Ladies and gentlemen, please stand and remove your hats

Another football weekend is upon us. Friday night will see high school boys under the lights, while collegiate student-athletes will take the field on Saturday. And Sunday? We’ll have another round of NFL football with its associated acrimony about the national anthem.

This entire controversy is nonsensical; countless words have already been thrown at it. So what’s 740 more? The other topics scoring headlines — the Affordable Care Act, immigration, tax reform — are perennial and will be here for columns to come. With luck, these protests and tweetstorms will fade away, and we can be back to normal.

Unfortunately, “back to normal” isn’t much better when it comes to respect for the flag. Long before Colin Kaepernick took a knee, cameras would pan sidelines, showing players chewing on their mouthguards and pulling on their shoulder pads during the national anthem. They would cut to people in the crowd — still wearing hats — swaying around with a drink in their hand.

It always drove me crazy.

San Francisco 49ers safety Eric Reid (35) and quarterback Colin Kaepernick (7) kneel during the national anthem before a Sept. 12, 2016 NFL game. AP Photo/Marcio Jose Sanchez

When the first notes of “The Star-Spangled Banner” ring through the air, you are supposed to remove your hat. Then place your hand over your heart — or, if in uniform, present arms — for the duration. It isn’t hard, but the failure to follow it never caused a national uproar.

In a strange way, those protesting during the anthem almost garner more respect than those who blithely ignore the history, heritage, and protocols of the occasion. The former recognize the solemnity of the moment and seek to leverage it. The latter are more focused on whatever comes next, be it kickoff or more beer.

That apathy is probably worse than dissent.

However, that does not mean the means of protest is correct. Just over a year ago, Kaepernick started this controversy by sitting for the anthem, later deciding to kneel. His cause? Police shootings of black men.

Now, people can disagree on the degree of and reasons for that problem. But choosing to utilize the national anthem at an NFL game seems, at best, unrelated to his chosen cause. After all, no one — I hope — believes there is a nationwide, government-directed policy to kill black people. Yet the flag and the anthem represents all of us, one nation, under God.

And while the NFL has plenty of problems, bias against skin color does not seem to be one of them. Nearly 70 percent of players are black; about 13 percent of Americans are. Which is why the original protest never really caught the attention of the nation. What is the connection between “The Star-Spangled Banner” on a stadium sideline and police shootings based on allegations of racism?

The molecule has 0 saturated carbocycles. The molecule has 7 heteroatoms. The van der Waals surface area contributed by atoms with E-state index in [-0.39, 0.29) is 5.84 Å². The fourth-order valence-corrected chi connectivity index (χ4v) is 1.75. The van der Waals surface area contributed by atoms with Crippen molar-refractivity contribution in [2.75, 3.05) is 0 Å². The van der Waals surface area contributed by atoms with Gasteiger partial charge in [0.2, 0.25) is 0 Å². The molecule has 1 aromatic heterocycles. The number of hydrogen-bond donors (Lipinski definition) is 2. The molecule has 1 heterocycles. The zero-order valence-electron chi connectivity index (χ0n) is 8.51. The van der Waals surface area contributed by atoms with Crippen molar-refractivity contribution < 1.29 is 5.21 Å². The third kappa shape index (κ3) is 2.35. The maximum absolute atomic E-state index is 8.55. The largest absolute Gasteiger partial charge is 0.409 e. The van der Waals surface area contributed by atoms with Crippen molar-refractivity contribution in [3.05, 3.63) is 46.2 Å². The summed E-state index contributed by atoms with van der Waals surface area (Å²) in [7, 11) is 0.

Effective movements work with something concrete tied to their objectives. When the British declared a tax regime on salt and prohibited the historical practice of obtaining it from the ocean, Mahatma Gandhi led a march to the sea to collect salt in civil disobedience. When the British declared a tax (noticing a pattern?) and regulations on tea, the Sons of Liberty commenced the Boston Tea Party in a slightly vandalous act of civil disobedience. When unconstitutional segregation was enforced by southern authorities, Freedom Riders and others integrated themselves to force the issue.

These famous protests focused on the real, direct, tangible policies of government, while embodying larger goals — self-governance for the colonies of India and America, civil rights legislation to battle imbued racism — of their movements. They placed activists astride the injustice they saw, facing real repercussions — taxes, imprisonment, attacks — while daring the powerful to enforce the morally wrong choice. And, in those examples, they all won.

So, if Kaepernick finds employment once again, maybe he should stand up for the anthem and refocus his efforts somewhere tied to the wrong he sees. If he truly believes protests are necessary, he could take up residence in a state in which he sees a problem and refuse to pay state income tax funding law enforcement agencies. There can be honor in conviction coupled with sacrifice, earning respect even if your opponents believe it misguided.

And there is honor due our national symbols. We’re far from perfect as a nation and the instant we stop seeking to improve is the moment we begin to fail. But the ideals on which we were founded have led us to do more advancing the twin causes of human freedom and prosperity than any other modern nation. For that, the very least we can do is stand up.

Oh, and remove your hat.

Michael Cianchette

About Michael Cianchette

Michael Cianchette was the chief counsel to Gov. Paul LePage from 2012-2013 and deputy counsel from 2011-2012. A Navy reservist, he was deployed to Afghanistan from 2013-2014 as a trainer and adviser to the Afghan National Police. He is an alumnus of the Leadership Maine program and holds a BA in economics and political science from Boston College along with a JD and an MBA from Suffolk University. He works as in-house counsel and financial manager for a number of affiliated companies in southern Maine.